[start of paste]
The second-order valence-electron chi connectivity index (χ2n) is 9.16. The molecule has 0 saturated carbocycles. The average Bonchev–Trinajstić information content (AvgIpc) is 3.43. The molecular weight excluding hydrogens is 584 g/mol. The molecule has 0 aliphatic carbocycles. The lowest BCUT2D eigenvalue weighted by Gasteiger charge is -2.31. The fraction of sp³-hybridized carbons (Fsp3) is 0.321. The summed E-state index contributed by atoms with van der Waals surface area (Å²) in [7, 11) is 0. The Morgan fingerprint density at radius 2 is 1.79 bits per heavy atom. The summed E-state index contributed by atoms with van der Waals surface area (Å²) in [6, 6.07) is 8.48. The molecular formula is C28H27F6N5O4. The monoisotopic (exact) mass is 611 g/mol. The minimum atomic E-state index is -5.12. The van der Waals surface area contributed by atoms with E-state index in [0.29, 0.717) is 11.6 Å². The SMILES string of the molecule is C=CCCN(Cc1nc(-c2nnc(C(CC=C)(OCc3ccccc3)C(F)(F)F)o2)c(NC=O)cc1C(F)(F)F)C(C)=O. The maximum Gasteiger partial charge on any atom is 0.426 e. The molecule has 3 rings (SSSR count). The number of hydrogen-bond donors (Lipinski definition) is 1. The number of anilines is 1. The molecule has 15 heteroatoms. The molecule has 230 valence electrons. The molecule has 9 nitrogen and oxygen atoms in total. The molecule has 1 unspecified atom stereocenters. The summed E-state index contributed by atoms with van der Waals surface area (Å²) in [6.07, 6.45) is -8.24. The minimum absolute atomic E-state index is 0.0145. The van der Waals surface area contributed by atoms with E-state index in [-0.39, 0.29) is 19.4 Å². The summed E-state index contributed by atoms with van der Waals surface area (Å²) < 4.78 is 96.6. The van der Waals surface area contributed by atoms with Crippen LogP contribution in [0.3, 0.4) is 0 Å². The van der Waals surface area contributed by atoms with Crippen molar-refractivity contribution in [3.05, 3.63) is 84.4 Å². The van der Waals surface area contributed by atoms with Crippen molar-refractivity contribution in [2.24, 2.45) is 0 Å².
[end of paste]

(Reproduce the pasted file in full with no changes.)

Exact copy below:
The second-order valence-electron chi connectivity index (χ2n) is 9.16. The molecule has 0 saturated carbocycles. The average Bonchev–Trinajstić information content (AvgIpc) is 3.43. The molecular weight excluding hydrogens is 584 g/mol. The molecule has 0 aliphatic carbocycles. The lowest BCUT2D eigenvalue weighted by Gasteiger charge is -2.31. The fraction of sp³-hybridized carbons (Fsp3) is 0.321. The summed E-state index contributed by atoms with van der Waals surface area (Å²) in [7, 11) is 0. The Morgan fingerprint density at radius 2 is 1.79 bits per heavy atom. The summed E-state index contributed by atoms with van der Waals surface area (Å²) in [6, 6.07) is 8.48. The molecular formula is C28H27F6N5O4. The monoisotopic (exact) mass is 611 g/mol. The minimum atomic E-state index is -5.12. The van der Waals surface area contributed by atoms with E-state index in [0.29, 0.717) is 11.6 Å². The SMILES string of the molecule is C=CCCN(Cc1nc(-c2nnc(C(CC=C)(OCc3ccccc3)C(F)(F)F)o2)c(NC=O)cc1C(F)(F)F)C(C)=O. The maximum Gasteiger partial charge on any atom is 0.426 e. The molecule has 3 rings (SSSR count). The number of hydrogen-bond donors (Lipinski definition) is 1. The number of anilines is 1. The molecule has 15 heteroatoms. The molecule has 230 valence electrons. The molecule has 9 nitrogen and oxygen atoms in total. The molecule has 1 unspecified atom stereocenters. The summed E-state index contributed by atoms with van der Waals surface area (Å²) in [6.07, 6.45) is -8.24. The minimum absolute atomic E-state index is 0.0145. The van der Waals surface area contributed by atoms with E-state index in [-0.39, 0.29) is 19.4 Å². The summed E-state index contributed by atoms with van der Waals surface area (Å²) < 4.78 is 96.6. The van der Waals surface area contributed by atoms with Crippen LogP contribution in [0.3, 0.4) is 0 Å². The van der Waals surface area contributed by atoms with Crippen molar-refractivity contribution in [3.05, 3.63) is 84.4 Å². The van der Waals surface area contributed by atoms with Crippen molar-refractivity contribution in [2.24, 2.45) is 0 Å².